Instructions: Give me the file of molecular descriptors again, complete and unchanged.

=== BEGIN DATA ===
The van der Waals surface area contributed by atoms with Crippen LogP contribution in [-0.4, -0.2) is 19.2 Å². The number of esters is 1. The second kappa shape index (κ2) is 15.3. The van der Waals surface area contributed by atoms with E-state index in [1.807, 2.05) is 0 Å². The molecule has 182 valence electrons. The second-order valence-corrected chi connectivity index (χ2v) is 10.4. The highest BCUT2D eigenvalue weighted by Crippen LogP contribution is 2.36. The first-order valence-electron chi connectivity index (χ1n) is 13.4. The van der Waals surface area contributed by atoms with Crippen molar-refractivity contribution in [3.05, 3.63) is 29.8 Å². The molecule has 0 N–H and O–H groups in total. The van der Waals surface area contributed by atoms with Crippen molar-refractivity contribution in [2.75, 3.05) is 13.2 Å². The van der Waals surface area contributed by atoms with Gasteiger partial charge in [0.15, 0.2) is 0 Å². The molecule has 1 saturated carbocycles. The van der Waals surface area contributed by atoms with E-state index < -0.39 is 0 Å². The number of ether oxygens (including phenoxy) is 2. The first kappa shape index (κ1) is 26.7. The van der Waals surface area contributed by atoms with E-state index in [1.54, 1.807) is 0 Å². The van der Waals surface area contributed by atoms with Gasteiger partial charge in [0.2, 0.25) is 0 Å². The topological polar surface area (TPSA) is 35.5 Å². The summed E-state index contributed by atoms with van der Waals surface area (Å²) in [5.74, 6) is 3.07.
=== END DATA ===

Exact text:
The van der Waals surface area contributed by atoms with Crippen LogP contribution in [-0.4, -0.2) is 19.2 Å². The number of esters is 1. The second kappa shape index (κ2) is 15.3. The van der Waals surface area contributed by atoms with E-state index in [1.807, 2.05) is 0 Å². The molecule has 182 valence electrons. The second-order valence-corrected chi connectivity index (χ2v) is 10.4. The highest BCUT2D eigenvalue weighted by Crippen LogP contribution is 2.36. The first-order valence-electron chi connectivity index (χ1n) is 13.4. The van der Waals surface area contributed by atoms with Crippen molar-refractivity contribution in [3.05, 3.63) is 29.8 Å². The molecule has 0 N–H and O–H groups in total. The van der Waals surface area contributed by atoms with Crippen molar-refractivity contribution in [2.75, 3.05) is 13.2 Å². The van der Waals surface area contributed by atoms with Gasteiger partial charge in [0.15, 0.2) is 0 Å². The molecule has 1 saturated carbocycles. The van der Waals surface area contributed by atoms with E-state index < -0.39 is 0 Å². The number of ether oxygens (including phenoxy) is 2. The first kappa shape index (κ1) is 26.7. The van der Waals surface area contributed by atoms with E-state index in [1.54, 1.807) is 0 Å². The van der Waals surface area contributed by atoms with Gasteiger partial charge in [0.2, 0.25) is 0 Å². The topological polar surface area (TPSA) is 35.5 Å². The summed E-state index contributed by atoms with van der Waals surface area (Å²) in [5.74, 6) is 3.07.